"Sit down Captain," the stranger said, "I may be able to do you a great service."
     He remained standing, "What do you want?" he demanded curtly.
     "I want you to take a party of 'down and outs', misfits and loosers far into the northern forests for a year. I want you to set up a small community, then cut several hundred tons of timber and float it downstream next spring!"
     "Good bye!" announced the visitor and he turned towards the door.
     "Good bye, and, oh, you should go out through the back door, Nikita Netchev's cut-throats are lurking in the tavern across the street because you haven't paid your gambling debts!"
     "What?" he asked incredulously.
     "Netchev has paid two Siberian roughnecks to collect the fifteen hundred roubles that you owe him, or they are to slit your throat. My men saw them arrive on this afternoon's ferry, they checked into room ten, just below us. Tread softly!"
     "Who are you? Where did you get this… this shit… and what do you want from me?"
     "I am Alexei, it's not my real name but it'll do. I've already told you what I want. I've had you… and several others, under surveillance for two months. I have built up quite a profile and I know a great deal about you. I know that you have not slept in the marital bed for two years. I know about your gambling debts, I also know that you also owe money to… now, let's see," and he flicked open a small note book, "eight hundred and forty roubles that you owe Solly Weitzman which you gave to Elga, the Swedish whore and he now wants back, plus interest… I also know that you have siphoned off five hundred from old Rabinski at the timber yard… and I know that he, suspects you too. I also know about your pregnant mistress Katerina and I know that your pretty wife Irena may soon know too!" He paused briefly for effect, then continued, "Solly wrote a letter to your father-in-law informing him of Elga, I intercepted it but I can't intercept them all. Your good luck streak has started to run out, it's time for you to make some decisions and your options are few."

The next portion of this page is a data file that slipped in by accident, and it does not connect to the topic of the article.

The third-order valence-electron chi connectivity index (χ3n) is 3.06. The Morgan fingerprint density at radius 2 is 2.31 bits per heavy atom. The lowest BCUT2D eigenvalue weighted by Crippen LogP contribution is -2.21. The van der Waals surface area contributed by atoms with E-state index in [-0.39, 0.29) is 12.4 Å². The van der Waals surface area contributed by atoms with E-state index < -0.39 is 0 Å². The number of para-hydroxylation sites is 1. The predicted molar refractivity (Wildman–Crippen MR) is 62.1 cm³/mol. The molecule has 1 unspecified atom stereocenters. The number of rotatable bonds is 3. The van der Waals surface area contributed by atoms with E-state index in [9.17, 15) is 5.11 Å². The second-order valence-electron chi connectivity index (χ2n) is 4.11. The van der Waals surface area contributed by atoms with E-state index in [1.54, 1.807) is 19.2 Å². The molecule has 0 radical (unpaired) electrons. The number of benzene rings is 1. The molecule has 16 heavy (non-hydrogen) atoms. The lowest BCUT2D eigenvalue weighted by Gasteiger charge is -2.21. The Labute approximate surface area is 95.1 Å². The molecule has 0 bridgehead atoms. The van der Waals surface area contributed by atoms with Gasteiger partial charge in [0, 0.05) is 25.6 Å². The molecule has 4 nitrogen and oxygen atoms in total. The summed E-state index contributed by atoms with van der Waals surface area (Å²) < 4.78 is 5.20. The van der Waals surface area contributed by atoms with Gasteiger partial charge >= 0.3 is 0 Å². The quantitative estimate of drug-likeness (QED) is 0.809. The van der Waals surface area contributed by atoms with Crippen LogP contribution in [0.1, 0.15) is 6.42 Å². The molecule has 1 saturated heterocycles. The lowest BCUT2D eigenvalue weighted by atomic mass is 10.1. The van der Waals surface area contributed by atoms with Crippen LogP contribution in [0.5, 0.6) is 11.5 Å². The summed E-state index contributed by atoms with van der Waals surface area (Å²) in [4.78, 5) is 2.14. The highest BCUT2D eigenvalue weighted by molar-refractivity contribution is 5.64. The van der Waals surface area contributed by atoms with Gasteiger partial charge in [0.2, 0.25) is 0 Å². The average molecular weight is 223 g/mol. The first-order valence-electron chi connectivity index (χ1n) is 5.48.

Laski stared transfixed at the mystery man for several silent seconds, his emotions racing between anger, fear, self-pity and the merest whiff of a lifeline. Somewhere, his built-in sense of self-preservation told him that his tormentor, this arrogant upstart, could also be his salvation. He hesitated momentarily, then, in a moment of abandonment, he threw himself at his mercy.